- String Quartet No. 1 in B flat major ("Maori")
- String Quartet No. 2 in G minor ("A Maori Legend in Four Scenes")
- String Quartet No. 3 in A minor ("The Carnival")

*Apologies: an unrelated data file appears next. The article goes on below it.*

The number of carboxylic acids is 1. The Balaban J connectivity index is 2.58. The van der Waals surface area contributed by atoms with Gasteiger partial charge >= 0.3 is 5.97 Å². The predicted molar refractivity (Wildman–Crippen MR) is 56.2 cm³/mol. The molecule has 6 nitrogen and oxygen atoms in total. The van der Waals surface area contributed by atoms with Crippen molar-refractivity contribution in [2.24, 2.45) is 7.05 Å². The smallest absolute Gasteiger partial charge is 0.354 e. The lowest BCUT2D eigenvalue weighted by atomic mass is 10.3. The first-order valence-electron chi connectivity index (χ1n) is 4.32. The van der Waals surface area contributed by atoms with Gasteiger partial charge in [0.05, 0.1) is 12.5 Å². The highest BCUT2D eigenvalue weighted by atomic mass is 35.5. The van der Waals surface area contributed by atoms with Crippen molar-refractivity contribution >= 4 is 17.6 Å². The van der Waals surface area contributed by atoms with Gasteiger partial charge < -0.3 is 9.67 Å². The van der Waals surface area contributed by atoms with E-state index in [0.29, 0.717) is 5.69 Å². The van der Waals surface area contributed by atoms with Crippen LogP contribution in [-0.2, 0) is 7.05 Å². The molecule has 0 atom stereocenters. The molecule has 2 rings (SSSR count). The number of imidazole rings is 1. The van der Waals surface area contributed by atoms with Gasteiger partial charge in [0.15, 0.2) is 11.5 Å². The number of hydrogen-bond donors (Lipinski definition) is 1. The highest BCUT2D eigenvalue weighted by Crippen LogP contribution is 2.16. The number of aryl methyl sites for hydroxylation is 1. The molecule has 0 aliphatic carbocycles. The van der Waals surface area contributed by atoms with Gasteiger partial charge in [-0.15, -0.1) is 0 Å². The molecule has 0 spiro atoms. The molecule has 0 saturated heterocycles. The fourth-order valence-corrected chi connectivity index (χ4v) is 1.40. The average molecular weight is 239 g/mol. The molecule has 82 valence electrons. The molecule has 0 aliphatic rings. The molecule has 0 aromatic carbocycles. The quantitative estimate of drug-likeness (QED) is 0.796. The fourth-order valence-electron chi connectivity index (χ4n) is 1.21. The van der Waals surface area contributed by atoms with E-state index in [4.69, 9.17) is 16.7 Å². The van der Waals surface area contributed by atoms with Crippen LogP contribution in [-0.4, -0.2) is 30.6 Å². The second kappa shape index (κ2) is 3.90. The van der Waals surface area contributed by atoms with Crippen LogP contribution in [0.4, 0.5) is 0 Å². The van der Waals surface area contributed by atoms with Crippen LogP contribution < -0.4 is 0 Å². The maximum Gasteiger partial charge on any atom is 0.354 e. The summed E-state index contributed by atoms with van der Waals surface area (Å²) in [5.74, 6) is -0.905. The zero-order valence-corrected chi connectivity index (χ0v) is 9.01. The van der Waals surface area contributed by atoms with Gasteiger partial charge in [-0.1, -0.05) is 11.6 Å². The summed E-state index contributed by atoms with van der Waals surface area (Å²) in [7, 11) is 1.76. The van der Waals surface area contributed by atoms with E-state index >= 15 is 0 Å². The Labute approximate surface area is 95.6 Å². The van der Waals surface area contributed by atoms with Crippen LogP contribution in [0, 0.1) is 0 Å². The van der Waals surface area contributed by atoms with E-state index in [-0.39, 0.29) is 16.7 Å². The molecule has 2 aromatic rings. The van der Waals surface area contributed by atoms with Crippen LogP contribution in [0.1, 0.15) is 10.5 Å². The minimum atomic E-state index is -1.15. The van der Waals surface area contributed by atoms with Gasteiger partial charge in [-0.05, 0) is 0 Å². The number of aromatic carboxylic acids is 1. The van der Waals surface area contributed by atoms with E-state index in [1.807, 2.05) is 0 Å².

The American influence of Antonin Dvorák as a champion of national styles was replicated in New Zealand, where the European-trained composer Alfred Hill drew on Maori melodies in the same ways as Americans by turns tried to fit African-American, Native American, and Anglo-American folk tunes into the frameworks ready-made by the Czech composer's popular works. It's terrific that the Naxos label has been giving various national schools a new hearing, for it is in this way that insidious and invidious notions of a single arc of "progress:" will finally be put to rest. In this instance the listener will get to know a composer who is not an unsung genius but who did have the talent to apprehend Dvorák's lessons on more than one level. The opening "String Quartet No. 1 in B flat major, Maori," is an early work by Hill, composed in several stages ending in the late 1890s. Maori thematic elements -- apparently, unlike Dvorák's, actual preexisting tunes -- are precisely incorporated according to the patterns of Dvorák's popular quartets of the period: they do not constitute the main material but provide the lyrical element that the nineteenth century mind would have thought of as feminine. Hill's handling of the Maori themes is artful even if his own big themes have something of a student character. The most successful of the three quartets on the album is the second, the "String Quartet No. 2 in G minor," subtitled "A Maori Legend in Four Scenes." This work has a detailed program, reproduced in full in the short but informative booklet. The quartet is a vigorous and immensely attractive fusion of traditional chamber music forms (the four movements correspond roughly to the usual string quartet sequence) with the magical idiom of Dvorák's nature-inspired scenes, and it is joyously played by New Zealand's Dominion Quartet. The final "String Quartet No. 3 in A minor, The Carnival," written in Australia, is a less inspired work, but the disc as a whole will intrigue string quartet lovers, students of musical nationalism, and those who have caught the rising wave of interest in music of the Anglophone world.